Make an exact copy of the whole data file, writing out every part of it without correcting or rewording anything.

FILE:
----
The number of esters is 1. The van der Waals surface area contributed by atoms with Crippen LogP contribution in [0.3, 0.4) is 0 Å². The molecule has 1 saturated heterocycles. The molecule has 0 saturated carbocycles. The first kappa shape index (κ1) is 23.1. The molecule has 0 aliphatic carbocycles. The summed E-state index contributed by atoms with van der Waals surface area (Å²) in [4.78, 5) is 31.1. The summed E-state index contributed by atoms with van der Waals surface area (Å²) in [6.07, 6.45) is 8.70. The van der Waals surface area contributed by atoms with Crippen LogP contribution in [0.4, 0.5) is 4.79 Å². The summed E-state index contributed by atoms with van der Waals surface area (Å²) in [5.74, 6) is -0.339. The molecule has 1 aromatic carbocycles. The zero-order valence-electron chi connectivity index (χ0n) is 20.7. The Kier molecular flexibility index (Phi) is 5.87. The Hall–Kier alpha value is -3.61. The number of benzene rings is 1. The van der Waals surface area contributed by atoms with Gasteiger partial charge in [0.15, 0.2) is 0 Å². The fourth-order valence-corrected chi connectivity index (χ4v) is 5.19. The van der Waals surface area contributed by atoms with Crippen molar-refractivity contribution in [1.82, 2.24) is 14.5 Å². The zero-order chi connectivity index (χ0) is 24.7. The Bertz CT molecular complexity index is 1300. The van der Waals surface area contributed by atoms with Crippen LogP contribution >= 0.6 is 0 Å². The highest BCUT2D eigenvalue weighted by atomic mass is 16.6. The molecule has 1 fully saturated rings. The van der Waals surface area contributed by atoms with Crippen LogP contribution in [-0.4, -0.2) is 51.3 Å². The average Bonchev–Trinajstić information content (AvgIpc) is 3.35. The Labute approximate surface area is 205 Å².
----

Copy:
The number of esters is 1. The van der Waals surface area contributed by atoms with Crippen LogP contribution in [0.3, 0.4) is 0 Å². The molecule has 1 saturated heterocycles. The molecule has 0 saturated carbocycles. The first kappa shape index (κ1) is 23.1. The molecule has 0 aliphatic carbocycles. The summed E-state index contributed by atoms with van der Waals surface area (Å²) in [4.78, 5) is 31.1. The summed E-state index contributed by atoms with van der Waals surface area (Å²) in [6.07, 6.45) is 8.70. The van der Waals surface area contributed by atoms with Crippen LogP contribution in [0.4, 0.5) is 4.79 Å². The summed E-state index contributed by atoms with van der Waals surface area (Å²) in [5.74, 6) is -0.339. The molecule has 1 aromatic carbocycles. The zero-order valence-electron chi connectivity index (χ0n) is 20.7. The Kier molecular flexibility index (Phi) is 5.87. The Hall–Kier alpha value is -3.61. The number of benzene rings is 1. The van der Waals surface area contributed by atoms with Gasteiger partial charge in [0.15, 0.2) is 0 Å². The fourth-order valence-corrected chi connectivity index (χ4v) is 5.19. The van der Waals surface area contributed by atoms with Crippen molar-refractivity contribution in [1.82, 2.24) is 14.5 Å². The zero-order chi connectivity index (χ0) is 24.7. The Bertz CT molecular complexity index is 1300. The van der Waals surface area contributed by atoms with Crippen LogP contribution >= 0.6 is 0 Å². The highest BCUT2D eigenvalue weighted by atomic mass is 16.6. The molecule has 1 fully saturated rings. The van der Waals surface area contributed by atoms with Crippen LogP contribution in [-0.4, -0.2) is 51.3 Å². The average Bonchev–Trinajstić information content (AvgIpc) is 3.35. The Labute approximate surface area is 205 Å².